From the Ground Up

This week we’re looking at ways to build our fictional world and reveal it to readers Tuesday – Starting Small, Beginning with a room Wednesday – Devil’s in the Details, When a world is the same but not the same Thursday – Spreading it About, Do we scatter the details or reveal a lot at once? Friday – On a […]

Finding the Fantastical

Building a fantasy world presents its own complications. Theoretically, we’re beginning with a blank slate to build a whole new world, except this isn’t entirely true. Although it’s a new world readers are likely to have preconceived notions of what a fantasy world will be like based on the genre of fantasy or stereotypes. For […]

Hunting History

Historical fiction presents interesting complications primarily in the form of accuracy. We have to remember when we’re writing historical that we’re not writing a factual piece so there’s space to smudge the details of the past. For instance, having an invention appear a few years earlier than it actually did, changing fashions to suit an […]

Getting Contemporary

Writing contemporary is often assumed to be the easiest form of world building because it is all based around the contemporary real world and everyone knows about that, right? Except the contemporary real world is different depending on where in the world you are, your background, and a variety of other factors. This doesn’t mean […]

Bricks and Mortar

What is world building? World building doesn’t solely refer to setting the scene the characters are in, it refers to creating an entire world that they inhabit. When we put it like that it can sound like a massive and impossible undertaking but like any other element of writing we can plan it all out […]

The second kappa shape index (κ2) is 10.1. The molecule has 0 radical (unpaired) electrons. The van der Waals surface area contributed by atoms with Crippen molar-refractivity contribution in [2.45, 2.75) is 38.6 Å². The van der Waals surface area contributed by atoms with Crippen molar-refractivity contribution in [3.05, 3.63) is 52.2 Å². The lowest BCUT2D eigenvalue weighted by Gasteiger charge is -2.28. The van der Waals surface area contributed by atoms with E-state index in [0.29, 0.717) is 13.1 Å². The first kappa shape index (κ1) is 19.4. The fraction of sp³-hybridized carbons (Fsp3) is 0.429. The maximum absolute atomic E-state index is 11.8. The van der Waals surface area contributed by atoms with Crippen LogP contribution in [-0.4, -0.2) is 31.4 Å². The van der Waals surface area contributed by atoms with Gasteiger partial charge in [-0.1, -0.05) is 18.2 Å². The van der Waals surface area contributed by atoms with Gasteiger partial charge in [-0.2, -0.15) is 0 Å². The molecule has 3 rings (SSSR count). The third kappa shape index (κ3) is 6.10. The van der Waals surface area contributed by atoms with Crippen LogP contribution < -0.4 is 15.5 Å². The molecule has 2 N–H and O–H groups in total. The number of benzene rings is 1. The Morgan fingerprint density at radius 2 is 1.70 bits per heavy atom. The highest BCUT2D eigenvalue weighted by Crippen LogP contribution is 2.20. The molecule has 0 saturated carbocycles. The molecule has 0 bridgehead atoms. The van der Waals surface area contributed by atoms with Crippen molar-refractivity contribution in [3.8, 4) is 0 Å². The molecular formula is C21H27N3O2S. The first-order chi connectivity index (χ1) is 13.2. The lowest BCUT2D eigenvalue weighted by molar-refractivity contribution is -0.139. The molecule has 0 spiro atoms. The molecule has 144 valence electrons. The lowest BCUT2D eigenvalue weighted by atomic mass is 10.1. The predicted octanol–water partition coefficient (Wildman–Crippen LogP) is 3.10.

The Setting is a Stage Revisited

Setting isn’t simply a backdrop to the story, it’s a space that the characters exist in and should move around. People are rarely still so characters shouldn’t be standing around with their hands in their pockets. Moving them around the scene offers opportunities to express character and character interactions, show more of the setting, and […]

Character Through Setting Revisited

Just as what a character describes can tell us about that character their environment can tell us about them too whether it’s a minimalist living room, a messy car or a potted plat by the front door. Everyone’s home is as individual as they are and even a lack of individualising objects can tell us […]

Hiding Detail Within Detail

People don’t generally like it when things seem to appear from nowhere, they find it jarring, so it’s best to lay some foundations that they may or may not pick up on. Some of these hints can stem from setting and don’t need to be verbal, or even conspicuous, a little literary sleight of hand. […]

Who Beat Up Your Prose? Revisited

Purple prose is used to describe prose that are, sometimes intended to be poetical, but become too wordy. Simply put it’s using too many adjectives, and often the wrong adjectives. We don’t always need a precise shade or an in depth description of a table top, unless it serves a purpose. As with any part […]

Drowning in Detail Revisited

The problem with introducing a new setting is that it can be easy to try and describe everything in one go. This can be useful in a first draft where you’re working it all out yourself but for a reader it can slow the story too much or tell them things they don’t need to […]